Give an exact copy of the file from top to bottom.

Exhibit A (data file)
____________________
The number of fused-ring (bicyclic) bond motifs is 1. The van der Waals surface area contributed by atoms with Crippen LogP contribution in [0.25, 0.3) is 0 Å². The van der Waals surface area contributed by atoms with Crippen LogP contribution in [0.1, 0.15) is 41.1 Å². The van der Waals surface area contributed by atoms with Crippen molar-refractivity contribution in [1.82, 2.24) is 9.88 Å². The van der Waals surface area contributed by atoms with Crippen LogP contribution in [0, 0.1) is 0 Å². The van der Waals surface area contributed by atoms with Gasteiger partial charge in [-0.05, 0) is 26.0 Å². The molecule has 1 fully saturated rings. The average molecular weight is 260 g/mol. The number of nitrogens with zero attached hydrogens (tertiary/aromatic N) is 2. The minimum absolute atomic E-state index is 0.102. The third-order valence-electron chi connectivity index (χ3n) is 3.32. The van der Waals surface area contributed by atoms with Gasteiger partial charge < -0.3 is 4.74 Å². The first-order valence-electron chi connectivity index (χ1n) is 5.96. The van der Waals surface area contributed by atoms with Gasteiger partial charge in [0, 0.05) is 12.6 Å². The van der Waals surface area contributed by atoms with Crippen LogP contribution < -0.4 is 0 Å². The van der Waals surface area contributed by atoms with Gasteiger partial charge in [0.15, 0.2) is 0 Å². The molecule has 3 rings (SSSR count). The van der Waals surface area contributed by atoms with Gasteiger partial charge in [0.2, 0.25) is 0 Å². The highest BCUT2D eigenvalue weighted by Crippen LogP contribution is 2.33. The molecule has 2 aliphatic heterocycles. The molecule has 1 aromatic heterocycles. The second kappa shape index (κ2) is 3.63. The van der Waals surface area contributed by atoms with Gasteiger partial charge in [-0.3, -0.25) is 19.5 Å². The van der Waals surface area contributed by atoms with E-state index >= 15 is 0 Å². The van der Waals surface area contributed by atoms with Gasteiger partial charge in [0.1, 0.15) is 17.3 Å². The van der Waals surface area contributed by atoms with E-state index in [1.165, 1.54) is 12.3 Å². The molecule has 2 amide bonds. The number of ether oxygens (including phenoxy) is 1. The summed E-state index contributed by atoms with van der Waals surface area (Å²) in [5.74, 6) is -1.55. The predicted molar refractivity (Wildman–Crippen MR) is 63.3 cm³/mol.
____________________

The number of fused-ring (bicyclic) bond motifs is 1. The van der Waals surface area contributed by atoms with Crippen LogP contribution in [0.25, 0.3) is 0 Å². The van der Waals surface area contributed by atoms with Crippen LogP contribution in [0.1, 0.15) is 41.1 Å². The van der Waals surface area contributed by atoms with Crippen molar-refractivity contribution in [1.82, 2.24) is 9.88 Å². The van der Waals surface area contributed by atoms with Crippen LogP contribution in [0, 0.1) is 0 Å². The van der Waals surface area contributed by atoms with Gasteiger partial charge in [-0.05, 0) is 26.0 Å². The molecule has 1 fully saturated rings. The average molecular weight is 260 g/mol. The number of nitrogens with zero attached hydrogens (tertiary/aromatic N) is 2. The minimum absolute atomic E-state index is 0.102. The third-order valence-electron chi connectivity index (χ3n) is 3.32. The van der Waals surface area contributed by atoms with Gasteiger partial charge < -0.3 is 4.74 Å². The first-order valence-electron chi connectivity index (χ1n) is 5.96. The van der Waals surface area contributed by atoms with Gasteiger partial charge in [0, 0.05) is 12.6 Å². The van der Waals surface area contributed by atoms with Crippen LogP contribution < -0.4 is 0 Å². The van der Waals surface area contributed by atoms with Gasteiger partial charge in [0.15, 0.2) is 0 Å². The molecule has 3 rings (SSSR count). The van der Waals surface area contributed by atoms with Gasteiger partial charge in [0.2, 0.25) is 0 Å². The highest BCUT2D eigenvalue weighted by Crippen LogP contribution is 2.33. The molecule has 2 aliphatic heterocycles. The molecule has 1 aromatic heterocycles. The second kappa shape index (κ2) is 3.63. The van der Waals surface area contributed by atoms with Gasteiger partial charge in [-0.3, -0.25) is 19.5 Å². The van der Waals surface area contributed by atoms with E-state index >= 15 is 0 Å². The van der Waals surface area contributed by atoms with Gasteiger partial charge in [0.1, 0.15) is 17.3 Å². The van der Waals surface area contributed by atoms with E-state index in [1.165, 1.54) is 12.3 Å². The molecule has 2 amide bonds. The number of ether oxygens (including phenoxy) is 1. The summed E-state index contributed by atoms with van der Waals surface area (Å²) in [5.74, 6) is -1.55. The predicted molar refractivity (Wildman–Crippen MR) is 63.3 cm³/mol.